Brecht developed the estrangement effect as a performance method designed to produce this reaction in the audience. Although acting believably and skillfully, the Brechtian performer does not lose herself in “becoming the character.” While playing a role, I remain myself in that role, and it is crucial that I make the audience aware of it. The Brechtian performer is simultaneously in the character as well as observing the character, the situation onstage, and the audience. In analytic terms: the observing ego is always active.
Brecht developed many estrangement techniques. For example, actors would interrupt the ongoing scene and address the spectators directly in a song that would interpret the events in an unexpected way, making them think beyond what seemed obvious. Often each actor would play multiple characters, changing in front of the audience, stepping out of one role and into the other. Simple, unrealistic scenography left the stage machinery in plain view. On a dramaturgical level, Brecht used historicization to draw connections between historical and current events. For example, staging Richard III today, a story about a cruel medieval king is only relevant if it can tell us something explicit about the abuse of power in our contemporary political reality. Through the estrangement effect, Brechtian actors enable spectators to see their world differently and confront things they have been avoiding in their everyday lives. For Brecht, this was a political move par excellence.
As I’ve started analytic training, associations to my experience with Brechtian performance tradition keep coming back, both when I’m in the room with patients and when I’m in the room with my own analyst. Much like a Brechtian actor, a psychoanalyst gets cast into different roles within the transference. While becoming that character, she also maintains distance from it and remains the analyst. She makes an effort to understand what is happening in the room between the patient and the analyst/character, and waits for the right moment to offer an interpretation or otherwise bring the patient to an insight. It feels much like the Verfremdungseffekt effect. Of course, the analytic situation is much more intimate. There is no stage and audience, and rather than political reality, we are dealing with psychic reality. Nevertheless, the analysand too understands that the frame is a social convention. In a more Stanislavskyan approach, which is an approach Isaac Tylim describes in his essay “Psychoanalysis’ Fourth Wall” in this issue of ROOM, the frame may appear to function as a fourth wall that provides a total illusion of “realness.” However, I have come to believe that the analytic room functions more as a real Brechtian performance space where both parties, while immersed in the situation, are also aware of its artificiality, and this understanding is precisely what holds the frame together. Estrangement effect opens the creative space for insight, interpretation, and negotiation between psychic reality and so-called external reality.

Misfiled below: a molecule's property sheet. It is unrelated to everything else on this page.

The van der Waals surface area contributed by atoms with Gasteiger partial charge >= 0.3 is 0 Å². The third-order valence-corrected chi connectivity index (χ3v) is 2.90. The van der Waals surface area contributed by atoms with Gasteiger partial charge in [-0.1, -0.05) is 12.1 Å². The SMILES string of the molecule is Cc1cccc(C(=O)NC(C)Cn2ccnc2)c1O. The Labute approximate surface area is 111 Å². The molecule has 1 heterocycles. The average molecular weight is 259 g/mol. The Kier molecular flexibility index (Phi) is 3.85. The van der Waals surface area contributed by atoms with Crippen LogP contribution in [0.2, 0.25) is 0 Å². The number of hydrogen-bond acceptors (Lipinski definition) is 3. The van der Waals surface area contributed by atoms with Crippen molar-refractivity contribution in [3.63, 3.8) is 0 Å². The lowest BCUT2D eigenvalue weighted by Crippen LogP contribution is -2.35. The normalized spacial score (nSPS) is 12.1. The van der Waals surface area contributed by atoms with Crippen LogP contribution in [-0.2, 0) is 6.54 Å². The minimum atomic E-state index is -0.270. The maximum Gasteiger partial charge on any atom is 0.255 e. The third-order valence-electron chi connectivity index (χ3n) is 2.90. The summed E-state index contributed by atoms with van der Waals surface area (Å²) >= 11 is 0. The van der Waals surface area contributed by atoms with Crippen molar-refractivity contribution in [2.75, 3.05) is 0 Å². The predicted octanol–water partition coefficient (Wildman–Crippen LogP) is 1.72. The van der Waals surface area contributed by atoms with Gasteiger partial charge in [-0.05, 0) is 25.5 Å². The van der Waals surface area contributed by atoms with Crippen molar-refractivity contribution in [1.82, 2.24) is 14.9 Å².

From the beginning of the twentieth century, artists/the art world increasingly became aware of a necessity to become political. The arts were struggling with the questions: How do we stay relevant in the midst of the turmoil of contemporary reality? How do we respond to new technologies, urgent issues, challenges, and rapid changes of our times? How do we critically engage with social context and transgress the limitations and exclusivity of the “white cube” or “art for the sake of art” in order to make positive impact in concrete sociopolitical reality? Since then, politically engaged art has arguably become one of the dominant and most influential streams in contemporary art. It was a way to revive the whole field. Brecht was one of the pioneers of the movement.
As I enter the world of psychoanalysis, through conversations with much more experienced colleagues gathered around ROOM and elsewhere, I have come to realize that, at this moment, the psychoanalytic community is asking very similar questions. While I don’t argue for some kind of Brechtian analysis, I do feel that Brecht and other artists can be helpful, not only for our analytic experience, but also for thinking about the productive and creative ways for the analytic community to relate to and engage with our current political reality. ■
- Aneta Stojnić, PhD, is a candidate in IPTAR’s Respecialization and CAP Programs and a theoretician, curator, artist, and professor of performance and media theory. She has published three books and numerous essays and academic papers. Her latest book is Shifting Corporealities in Contemporary Performance: Danger, Im/mobility and Politics (Palgrave Macmillan, December 2018).
- Photograph by Ahmad Odeh